'Day One' Blog

He Opened Not His Mouth – March 25, ’20

(A slow read through the passages below is essential to grasp the whole recorded picture of what took place as Jesus was unjustly and brutally tried and convicted. There are links for your convenience.)

Meditation for the Soul ~

He was oppressed, and he was afflicted,
yet he opened not his mouth
Isaiah 53:7
What is it that these men testify against you?”
But He remained silent and made no answer.
Again the high priest asked Him,
“Are you the Christ, the Son of the Blessed?”
And Jesus said, “I am, and you will see the Son of Man
seated at the right hand of Power,
and coming with the clouds of heaven.”
And the high priest tore his garments and said,
“What further witnesses do we need?
Mark 14:60-63
“My kingdom is not of this world.
Then Pilate said to Him, “So you are a king?”
Jesus answered, “You say that I am a king.
For this purpose I was born and for this purpose
I have come into the world
—to bear witness to the truth.
Everyone who is of the truth listens to my voice.”
Pilate said to him, “What is truth?”
After he had said this,
he went back outside to the Jews and told them,
“I find no guilt in him.
John 18:33-38
(See also: Matthew 26:57 – 27:26;
Mark 14:53 – 15:15;
Luke 22:54 – 23:25; John 18:12 – 19:16)

Reflection for the Mind ~

For every false accusation put to Jesus, not a word was spoken in reply. He did not refute or defend. He did not try to explain or correct. He remained silent. Annas, Pilate, Herod, and the swarm of Jewish leaders spewing their hate-speech, received no satisfaction whatsoever from Jesus. While their fury escalated, Jesus remained poised. And we cannot forget that all the while Jesus was being subjected to merciless taunting and physical abuse.

While Jesus remained silent when wrongly accused, He never missed an opportunity to speak regarding His identity. So when a simple question was put to Him about who He claimed to be, He answered succinctly and unhesitatingly. In whatever manner He chose to phrase His response, He made it known: He was the Son of God, the King of the Jews whose kingdom was not of this world.

No one was ultimately in charge in those night and morning hours but God. No power was in play that was not subject to the power of God. Pilate suggested otherwise, but Jesus quickly set him straight: “You would have no authority over me at all unless it had been given you from above,” (John 19:11).

What I’m gleaning as I pay attention to how intentional Jesus was with His words, is that He was in no way a victim. There is no comparison whatsoever between a powerless victim and the Son of Man, a willing subject of torture and injustice. While my heart aches for the extent of His suffering, it matters that I remember He suffered of His own accord. These atrocities were embraced because of the unquenchable love of God for humankind. That takes me to my knees!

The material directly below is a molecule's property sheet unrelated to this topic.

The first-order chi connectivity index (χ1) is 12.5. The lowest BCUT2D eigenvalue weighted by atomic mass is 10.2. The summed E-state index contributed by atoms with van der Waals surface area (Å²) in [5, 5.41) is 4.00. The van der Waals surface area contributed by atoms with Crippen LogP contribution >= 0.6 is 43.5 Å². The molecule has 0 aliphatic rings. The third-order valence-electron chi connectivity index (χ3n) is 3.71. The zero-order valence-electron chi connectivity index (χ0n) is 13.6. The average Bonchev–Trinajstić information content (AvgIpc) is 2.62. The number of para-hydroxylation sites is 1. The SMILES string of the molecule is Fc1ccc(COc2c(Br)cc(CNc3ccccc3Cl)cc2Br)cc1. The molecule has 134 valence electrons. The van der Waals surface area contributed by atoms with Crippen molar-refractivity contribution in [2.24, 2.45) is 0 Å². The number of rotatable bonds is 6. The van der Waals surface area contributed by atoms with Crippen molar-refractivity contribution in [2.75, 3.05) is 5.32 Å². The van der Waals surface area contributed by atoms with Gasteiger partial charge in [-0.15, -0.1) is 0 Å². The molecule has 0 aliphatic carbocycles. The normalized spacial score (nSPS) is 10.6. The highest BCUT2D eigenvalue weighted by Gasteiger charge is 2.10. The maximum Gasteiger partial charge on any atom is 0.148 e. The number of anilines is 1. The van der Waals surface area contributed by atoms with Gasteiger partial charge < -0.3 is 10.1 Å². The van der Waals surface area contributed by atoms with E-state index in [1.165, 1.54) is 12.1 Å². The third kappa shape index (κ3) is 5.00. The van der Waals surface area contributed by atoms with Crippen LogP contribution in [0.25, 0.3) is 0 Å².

Response for the Heart ~

Lord, – You shone brightly out from among those around You as You were being so terribly mistreated and abused. There are no words for the sacrifice You made in those horrible hours. I am the beneficiary of Your sacrifice. I bow before You now, without an adequate way to thank You. But I love you and I worship You, and I praise You for who You are, and for the life I have because of what You did for me and for all of humanity. You are “the propitiation for our sins, and not for ours only but also for the sins of the whole world,” (1 John 2:2). Thank You, Suffering Savior! ~ Amen

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  • Korene Graham


    Beautifully written, Annie! I am inspired to live a life like Jesus, full of love, with my eyes fixed on the Father’s will, unfazed by the chaos surrounding. Thank you for taking the time to write these amazing Lent devotions. They are so timely!

    • Anne Barbour


      Thanks, Korene! Isn't the Lord kind to allow our remembrance of His death and resurrection to be used in part as guidance for these disorienting days! Much Love to you and Yours! - Anne

  • Lisa Smith


    This is a very insightful post and very much appreciated. Thank you, Anne! These writings have made me think of the concept of felix culpa, or fortunate fall. I have never really been a fan of that doctrine--that we can be thankful for the Fall in the Garden of Eden b/c it allowed God to show his supreme love by sending Jesus to die for us--but these meditations have made me ponder that concept a bit differently. It is certainly an unfathomable level of love that would actually embrace an opportunity to suffer to show the extent of one's love to the beloved. I think also of Julian of Norwich's belief that Jesus said to her one time while she was in prayer, "If I could have suffered more for you, I would have." She was very moved by that word from the Lord to her, and I am not surprised. I wonder if others on this list have thoughts about Jesus' embrace of the opportunity to show suffering love provided by the Fall? Anne's posts, I think, have certainly pushed that concept to the forefront and have been very impactful in that regard.

    • Anne Barbour


      I don't know about the legitimacy of felix culpa. I DO know that the acts of God on my behalf, which I think would include His suffering, cause me to feel deep gratitude. I would say that I am grateful/thankful not for the suffering itself, but for the love displayed uniquely through His suffering. And perhaps there are depths of His love that could not be experienced any other way. It seems certain that when humans suffer, we have an opportunity to experience the love of God on a plane we can't access except through suffering. Perhaps God, in the form of man, chose a similar path to expose the depths of the love of God to humanity. Musings ONLY!

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